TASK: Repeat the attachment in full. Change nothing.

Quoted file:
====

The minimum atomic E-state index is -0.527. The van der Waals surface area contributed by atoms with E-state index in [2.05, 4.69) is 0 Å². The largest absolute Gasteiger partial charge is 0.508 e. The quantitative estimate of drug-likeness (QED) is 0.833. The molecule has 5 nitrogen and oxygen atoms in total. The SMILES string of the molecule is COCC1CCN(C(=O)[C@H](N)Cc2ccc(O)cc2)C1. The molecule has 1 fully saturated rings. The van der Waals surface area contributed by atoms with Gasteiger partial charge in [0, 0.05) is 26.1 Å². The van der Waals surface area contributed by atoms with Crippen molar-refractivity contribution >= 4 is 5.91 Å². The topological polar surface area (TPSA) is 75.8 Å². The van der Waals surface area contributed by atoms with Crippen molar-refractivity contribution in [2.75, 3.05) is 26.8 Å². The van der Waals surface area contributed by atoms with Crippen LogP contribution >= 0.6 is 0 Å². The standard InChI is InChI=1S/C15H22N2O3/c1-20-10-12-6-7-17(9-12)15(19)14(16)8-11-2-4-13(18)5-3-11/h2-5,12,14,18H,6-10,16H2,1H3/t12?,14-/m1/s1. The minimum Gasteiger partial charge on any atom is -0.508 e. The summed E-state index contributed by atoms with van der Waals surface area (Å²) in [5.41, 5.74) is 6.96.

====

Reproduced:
The minimum atomic E-state index is -0.527. The van der Waals surface area contributed by atoms with E-state index in [2.05, 4.69) is 0 Å². The largest absolute Gasteiger partial charge is 0.508 e. The quantitative estimate of drug-likeness (QED) is 0.833. The molecule has 5 nitrogen and oxygen atoms in total. The SMILES string of the molecule is COCC1CCN(C(=O)[C@H](N)Cc2ccc(O)cc2)C1. The molecule has 1 fully saturated rings. The van der Waals surface area contributed by atoms with Gasteiger partial charge in [0, 0.05) is 26.1 Å². The van der Waals surface area contributed by atoms with Crippen molar-refractivity contribution >= 4 is 5.91 Å². The topological polar surface area (TPSA) is 75.8 Å². The van der Waals surface area contributed by atoms with Crippen molar-refractivity contribution in [2.75, 3.05) is 26.8 Å². The van der Waals surface area contributed by atoms with Crippen LogP contribution >= 0.6 is 0 Å². The standard InChI is InChI=1S/C15H22N2O3/c1-20-10-12-6-7-17(9-12)15(19)14(16)8-11-2-4-13(18)5-3-11/h2-5,12,14,18H,6-10,16H2,1H3/t12?,14-/m1/s1. The minimum Gasteiger partial charge on any atom is -0.508 e. The summed E-state index contributed by atoms with van der Waals surface area (Å²) in [5.41, 5.74) is 6.96.